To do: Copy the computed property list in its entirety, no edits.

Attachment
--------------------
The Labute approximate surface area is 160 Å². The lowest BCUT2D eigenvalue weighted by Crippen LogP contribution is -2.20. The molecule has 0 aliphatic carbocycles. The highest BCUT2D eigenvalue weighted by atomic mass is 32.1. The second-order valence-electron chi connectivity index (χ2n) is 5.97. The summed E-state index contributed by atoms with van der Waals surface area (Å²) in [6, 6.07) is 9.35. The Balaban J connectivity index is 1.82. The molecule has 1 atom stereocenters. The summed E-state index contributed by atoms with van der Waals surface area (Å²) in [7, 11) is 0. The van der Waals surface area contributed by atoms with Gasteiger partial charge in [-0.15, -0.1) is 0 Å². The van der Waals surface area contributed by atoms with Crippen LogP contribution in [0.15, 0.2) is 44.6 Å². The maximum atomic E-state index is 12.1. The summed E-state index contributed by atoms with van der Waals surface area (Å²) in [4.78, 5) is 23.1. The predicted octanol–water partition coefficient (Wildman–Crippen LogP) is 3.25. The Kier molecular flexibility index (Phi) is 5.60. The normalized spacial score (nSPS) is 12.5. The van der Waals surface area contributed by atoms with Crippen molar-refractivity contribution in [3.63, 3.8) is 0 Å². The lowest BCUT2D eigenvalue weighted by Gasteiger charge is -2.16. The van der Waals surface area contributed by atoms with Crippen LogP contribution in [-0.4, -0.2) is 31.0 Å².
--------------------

The Labute approximate surface area is 160 Å². The lowest BCUT2D eigenvalue weighted by Crippen LogP contribution is -2.20. The molecule has 0 aliphatic carbocycles. The highest BCUT2D eigenvalue weighted by atomic mass is 32.1. The second-order valence-electron chi connectivity index (χ2n) is 5.97. The summed E-state index contributed by atoms with van der Waals surface area (Å²) in [6, 6.07) is 9.35. The Balaban J connectivity index is 1.82. The molecule has 1 atom stereocenters. The summed E-state index contributed by atoms with van der Waals surface area (Å²) in [7, 11) is 0. The van der Waals surface area contributed by atoms with Gasteiger partial charge in [-0.15, -0.1) is 0 Å². The van der Waals surface area contributed by atoms with Crippen LogP contribution in [0.15, 0.2) is 44.6 Å². The maximum atomic E-state index is 12.1. The summed E-state index contributed by atoms with van der Waals surface area (Å²) in [4.78, 5) is 23.1. The predicted octanol–water partition coefficient (Wildman–Crippen LogP) is 3.25. The Kier molecular flexibility index (Phi) is 5.60. The normalized spacial score (nSPS) is 12.5. The van der Waals surface area contributed by atoms with Crippen molar-refractivity contribution in [3.63, 3.8) is 0 Å². The lowest BCUT2D eigenvalue weighted by Gasteiger charge is -2.16. The van der Waals surface area contributed by atoms with Crippen LogP contribution in [-0.4, -0.2) is 31.0 Å².